In the case that you've presented here, sizeof(a) is resolved during compile. The only time it's resolved during runtime is when you're dealing with C99's variable length arrays.
The reason the above code works is that the number of bytes taken up by an int is always going to be the same, no matter what number is being stored in it. If you're compiling for a system where sizeof(int) is four bytes, then it's going to be four bytes no matter what you do to it.
@tux4life thank you for your links but I have a different doubt...I want to know that since the sizeof is compile time operator then why does thee above code outputs 4 even though the call to foo() will be made at runtime..So how does the compiler know that the value passed as parameter to sizeof will be int if the call itself is made at runtime!!!
I guess it is because the size of the return type of foo() is known at compile time, but I'm probably NOT correct on this.
I hope that someone else can clarify on this, I might learn something too then ;)
Okay, apparently I was wrong
Standard C (ISO/IEC 9899:1999) section 22.214.171.124:
"The sizeof operator shall not be applied to an expression that has function type or an incomplete type, to the parenthesized name of such a type, or to an expression that designates a bit-field member."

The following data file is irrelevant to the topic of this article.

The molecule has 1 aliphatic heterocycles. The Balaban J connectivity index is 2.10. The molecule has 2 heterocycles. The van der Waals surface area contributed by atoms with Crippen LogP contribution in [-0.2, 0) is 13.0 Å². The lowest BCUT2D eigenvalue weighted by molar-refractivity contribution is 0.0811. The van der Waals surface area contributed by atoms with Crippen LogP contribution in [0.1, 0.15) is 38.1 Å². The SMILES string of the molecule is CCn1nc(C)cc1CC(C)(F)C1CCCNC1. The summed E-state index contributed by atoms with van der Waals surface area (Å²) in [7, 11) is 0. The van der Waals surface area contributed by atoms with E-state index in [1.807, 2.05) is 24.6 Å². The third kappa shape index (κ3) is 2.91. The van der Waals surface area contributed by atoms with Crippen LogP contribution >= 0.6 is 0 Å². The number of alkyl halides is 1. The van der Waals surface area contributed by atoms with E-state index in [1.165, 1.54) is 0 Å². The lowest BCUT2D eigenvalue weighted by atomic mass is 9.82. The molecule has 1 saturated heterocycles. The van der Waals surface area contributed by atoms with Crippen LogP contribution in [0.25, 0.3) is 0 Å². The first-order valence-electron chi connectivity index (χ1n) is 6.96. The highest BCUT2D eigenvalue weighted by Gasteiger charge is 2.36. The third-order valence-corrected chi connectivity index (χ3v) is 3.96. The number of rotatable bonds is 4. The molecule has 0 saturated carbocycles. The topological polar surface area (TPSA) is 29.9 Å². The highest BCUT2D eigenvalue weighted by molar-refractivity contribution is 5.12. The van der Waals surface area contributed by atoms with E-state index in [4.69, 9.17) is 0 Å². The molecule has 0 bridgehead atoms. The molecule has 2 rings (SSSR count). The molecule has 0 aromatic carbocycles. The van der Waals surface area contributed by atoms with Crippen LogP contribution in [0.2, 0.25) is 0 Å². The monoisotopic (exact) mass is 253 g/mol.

foo() on line 4 of that code is a pointer, not a function. All pointers regardless of type are the same size, and in 32-bit compilers they are 4 bytes. szieof() does not work on functions as it treats function names as pointers to a function.
I want to know that since the sizeof is compile time operator then why does thee above code outputs 4 even though the call to foo() will be made at runtime.
You'll notice that foo() isn't called when used as an operand to sizeof:
That's because sizeof only evaluates the result of an expression, even if the expression contains runtime-only components or would be completely invalid if actually run. Another example is with malloc():
int *p = malloc(sizeof *p);
Dereferencing an uninitialized pointer is a horrible idea, but because sizeof evaluates the result as if the expression were run instead of actually running it, the above line is completely safe and even recommended.
@ancient dragon thankyou for your answer>> i tried the code by replacing the return type of foo() with float then also the output was 4..So this proves that foo() in sizeof behaves as function pointer..
i tried the code by replacing the return type of foo() with float then also the output was 4..So this proves that foo() in sizeof behaves as function pointer..
That proves nothing as the most common size of float is 4 bytes and there's no guarantee that a function pointer have the same size as object pointers. Try using double and you'll probably get output of 8, or char and you'll get output of 1. sizeof in this case is evaluating to the type of the return value.
I tried the code by replacing the return type of foo() with float then also the output was 4..So this proves that foo() in sizeof behaves as function pointer..please contribute if you feel my conclusion is wrong!!